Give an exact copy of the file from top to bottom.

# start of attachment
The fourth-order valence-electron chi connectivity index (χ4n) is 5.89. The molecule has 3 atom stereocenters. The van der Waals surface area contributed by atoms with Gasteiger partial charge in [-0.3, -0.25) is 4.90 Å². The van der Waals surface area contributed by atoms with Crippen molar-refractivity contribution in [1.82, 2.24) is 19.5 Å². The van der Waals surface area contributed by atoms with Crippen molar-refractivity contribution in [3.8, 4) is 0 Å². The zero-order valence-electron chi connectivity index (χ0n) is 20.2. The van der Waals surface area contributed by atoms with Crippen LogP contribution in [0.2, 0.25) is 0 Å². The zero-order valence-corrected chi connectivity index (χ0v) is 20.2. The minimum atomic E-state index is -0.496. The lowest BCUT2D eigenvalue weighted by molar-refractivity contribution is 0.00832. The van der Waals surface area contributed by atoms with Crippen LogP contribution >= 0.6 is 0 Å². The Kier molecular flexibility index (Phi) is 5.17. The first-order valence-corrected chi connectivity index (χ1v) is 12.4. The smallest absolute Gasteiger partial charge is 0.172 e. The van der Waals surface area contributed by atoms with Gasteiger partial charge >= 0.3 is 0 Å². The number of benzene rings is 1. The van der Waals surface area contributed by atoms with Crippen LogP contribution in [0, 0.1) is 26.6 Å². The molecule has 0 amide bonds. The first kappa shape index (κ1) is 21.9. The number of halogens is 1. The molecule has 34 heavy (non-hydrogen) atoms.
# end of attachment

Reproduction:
The fourth-order valence-electron chi connectivity index (χ4n) is 5.89. The molecule has 3 atom stereocenters. The van der Waals surface area contributed by atoms with Gasteiger partial charge in [-0.3, -0.25) is 4.90 Å². The van der Waals surface area contributed by atoms with Crippen molar-refractivity contribution in [1.82, 2.24) is 19.5 Å². The van der Waals surface area contributed by atoms with Crippen molar-refractivity contribution in [3.8, 4) is 0 Å². The zero-order valence-electron chi connectivity index (χ0n) is 20.2. The van der Waals surface area contributed by atoms with Crippen LogP contribution in [0.2, 0.25) is 0 Å². The zero-order valence-corrected chi connectivity index (χ0v) is 20.2. The minimum atomic E-state index is -0.496. The lowest BCUT2D eigenvalue weighted by molar-refractivity contribution is 0.00832. The van der Waals surface area contributed by atoms with Crippen LogP contribution >= 0.6 is 0 Å². The Kier molecular flexibility index (Phi) is 5.17. The first-order valence-corrected chi connectivity index (χ1v) is 12.4. The smallest absolute Gasteiger partial charge is 0.172 e. The van der Waals surface area contributed by atoms with Gasteiger partial charge >= 0.3 is 0 Å². The number of benzene rings is 1. The van der Waals surface area contributed by atoms with Crippen LogP contribution in [0, 0.1) is 26.6 Å². The molecule has 0 amide bonds. The first kappa shape index (κ1) is 21.9. The number of halogens is 1. The molecule has 34 heavy (non-hydrogen) atoms.